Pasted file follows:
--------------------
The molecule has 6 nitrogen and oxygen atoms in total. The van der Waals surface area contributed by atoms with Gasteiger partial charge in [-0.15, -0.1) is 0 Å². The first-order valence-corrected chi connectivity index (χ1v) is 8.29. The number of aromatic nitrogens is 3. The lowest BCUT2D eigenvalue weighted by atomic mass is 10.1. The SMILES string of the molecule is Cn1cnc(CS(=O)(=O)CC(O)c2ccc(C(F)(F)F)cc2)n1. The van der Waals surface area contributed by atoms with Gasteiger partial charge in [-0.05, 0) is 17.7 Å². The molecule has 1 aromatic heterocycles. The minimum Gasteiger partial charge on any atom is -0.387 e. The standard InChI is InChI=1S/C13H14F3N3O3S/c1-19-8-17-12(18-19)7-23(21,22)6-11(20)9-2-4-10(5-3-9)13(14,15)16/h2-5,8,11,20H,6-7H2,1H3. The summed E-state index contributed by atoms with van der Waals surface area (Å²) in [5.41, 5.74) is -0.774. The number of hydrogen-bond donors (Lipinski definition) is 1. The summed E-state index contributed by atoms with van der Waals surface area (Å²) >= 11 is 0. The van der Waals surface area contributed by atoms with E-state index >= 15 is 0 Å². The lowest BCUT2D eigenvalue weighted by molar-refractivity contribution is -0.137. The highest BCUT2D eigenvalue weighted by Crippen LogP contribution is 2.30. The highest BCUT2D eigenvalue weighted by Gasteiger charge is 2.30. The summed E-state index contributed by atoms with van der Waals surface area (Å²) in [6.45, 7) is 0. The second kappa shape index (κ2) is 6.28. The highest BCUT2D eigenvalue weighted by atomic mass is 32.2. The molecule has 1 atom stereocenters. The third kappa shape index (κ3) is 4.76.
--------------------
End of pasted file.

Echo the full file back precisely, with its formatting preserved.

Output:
The molecule has 6 nitrogen and oxygen atoms in total. The van der Waals surface area contributed by atoms with Gasteiger partial charge in [-0.15, -0.1) is 0 Å². The first-order valence-corrected chi connectivity index (χ1v) is 8.29. The number of aromatic nitrogens is 3. The lowest BCUT2D eigenvalue weighted by atomic mass is 10.1. The SMILES string of the molecule is Cn1cnc(CS(=O)(=O)CC(O)c2ccc(C(F)(F)F)cc2)n1. The van der Waals surface area contributed by atoms with Gasteiger partial charge in [-0.05, 0) is 17.7 Å². The molecule has 1 aromatic heterocycles. The minimum Gasteiger partial charge on any atom is -0.387 e. The standard InChI is InChI=1S/C13H14F3N3O3S/c1-19-8-17-12(18-19)7-23(21,22)6-11(20)9-2-4-10(5-3-9)13(14,15)16/h2-5,8,11,20H,6-7H2,1H3. The summed E-state index contributed by atoms with van der Waals surface area (Å²) in [5.41, 5.74) is -0.774. The number of hydrogen-bond donors (Lipinski definition) is 1. The summed E-state index contributed by atoms with van der Waals surface area (Å²) >= 11 is 0. The van der Waals surface area contributed by atoms with E-state index >= 15 is 0 Å². The lowest BCUT2D eigenvalue weighted by molar-refractivity contribution is -0.137. The highest BCUT2D eigenvalue weighted by Crippen LogP contribution is 2.30. The highest BCUT2D eigenvalue weighted by Gasteiger charge is 2.30. The summed E-state index contributed by atoms with van der Waals surface area (Å²) in [6.45, 7) is 0. The second kappa shape index (κ2) is 6.28. The highest BCUT2D eigenvalue weighted by atomic mass is 32.2. The molecule has 1 atom stereocenters. The third kappa shape index (κ3) is 4.76.